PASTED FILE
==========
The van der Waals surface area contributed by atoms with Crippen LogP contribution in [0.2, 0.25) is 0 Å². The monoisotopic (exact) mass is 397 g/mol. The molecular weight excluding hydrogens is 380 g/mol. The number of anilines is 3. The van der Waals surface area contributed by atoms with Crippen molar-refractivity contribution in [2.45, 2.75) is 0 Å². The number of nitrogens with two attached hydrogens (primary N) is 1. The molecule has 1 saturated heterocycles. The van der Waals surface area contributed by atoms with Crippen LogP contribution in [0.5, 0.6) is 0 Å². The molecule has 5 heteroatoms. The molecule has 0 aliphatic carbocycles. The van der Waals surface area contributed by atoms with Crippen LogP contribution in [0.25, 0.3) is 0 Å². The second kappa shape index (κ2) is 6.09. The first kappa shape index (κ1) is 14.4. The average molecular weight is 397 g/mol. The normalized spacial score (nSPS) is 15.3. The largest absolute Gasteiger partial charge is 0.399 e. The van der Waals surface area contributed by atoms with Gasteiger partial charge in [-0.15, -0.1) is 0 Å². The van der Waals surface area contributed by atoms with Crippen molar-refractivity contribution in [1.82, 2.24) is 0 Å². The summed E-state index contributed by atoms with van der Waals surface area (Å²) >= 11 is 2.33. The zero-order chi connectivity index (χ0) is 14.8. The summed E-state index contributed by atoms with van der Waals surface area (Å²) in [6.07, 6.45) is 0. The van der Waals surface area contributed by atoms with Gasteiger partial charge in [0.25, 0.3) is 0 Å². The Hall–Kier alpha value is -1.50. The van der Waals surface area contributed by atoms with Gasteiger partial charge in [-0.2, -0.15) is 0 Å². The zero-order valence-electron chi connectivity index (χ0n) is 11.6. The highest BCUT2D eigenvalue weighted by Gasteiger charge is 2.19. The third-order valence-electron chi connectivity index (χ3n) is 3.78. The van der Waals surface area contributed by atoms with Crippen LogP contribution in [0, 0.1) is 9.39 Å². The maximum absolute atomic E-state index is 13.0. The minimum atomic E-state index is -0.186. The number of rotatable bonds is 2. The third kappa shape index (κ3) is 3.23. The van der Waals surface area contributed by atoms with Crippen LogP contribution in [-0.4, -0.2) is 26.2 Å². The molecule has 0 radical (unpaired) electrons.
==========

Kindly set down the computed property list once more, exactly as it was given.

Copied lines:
The van der Waals surface area contributed by atoms with Crippen LogP contribution in [0.2, 0.25) is 0 Å². The monoisotopic (exact) mass is 397 g/mol. The molecular weight excluding hydrogens is 380 g/mol. The number of anilines is 3. The van der Waals surface area contributed by atoms with Crippen molar-refractivity contribution in [2.45, 2.75) is 0 Å². The number of nitrogens with two attached hydrogens (primary N) is 1. The molecule has 1 saturated heterocycles. The van der Waals surface area contributed by atoms with Crippen LogP contribution in [0.5, 0.6) is 0 Å². The molecule has 5 heteroatoms. The molecule has 0 aliphatic carbocycles. The van der Waals surface area contributed by atoms with Crippen LogP contribution in [0.25, 0.3) is 0 Å². The second kappa shape index (κ2) is 6.09. The first kappa shape index (κ1) is 14.4. The average molecular weight is 397 g/mol. The normalized spacial score (nSPS) is 15.3. The largest absolute Gasteiger partial charge is 0.399 e. The van der Waals surface area contributed by atoms with Gasteiger partial charge in [-0.15, -0.1) is 0 Å². The van der Waals surface area contributed by atoms with Crippen molar-refractivity contribution in [1.82, 2.24) is 0 Å². The summed E-state index contributed by atoms with van der Waals surface area (Å²) >= 11 is 2.33. The zero-order chi connectivity index (χ0) is 14.8. The summed E-state index contributed by atoms with van der Waals surface area (Å²) in [6.07, 6.45) is 0. The van der Waals surface area contributed by atoms with Gasteiger partial charge in [0.25, 0.3) is 0 Å². The Hall–Kier alpha value is -1.50. The van der Waals surface area contributed by atoms with Gasteiger partial charge in [-0.2, -0.15) is 0 Å². The zero-order valence-electron chi connectivity index (χ0n) is 11.6. The highest BCUT2D eigenvalue weighted by Gasteiger charge is 2.19. The third-order valence-electron chi connectivity index (χ3n) is 3.78. The van der Waals surface area contributed by atoms with Crippen LogP contribution in [0, 0.1) is 9.39 Å². The maximum absolute atomic E-state index is 13.0. The minimum atomic E-state index is -0.186. The number of rotatable bonds is 2. The third kappa shape index (κ3) is 3.23. The van der Waals surface area contributed by atoms with Crippen LogP contribution in [-0.4, -0.2) is 26.2 Å². The molecule has 0 radical (unpaired) electrons.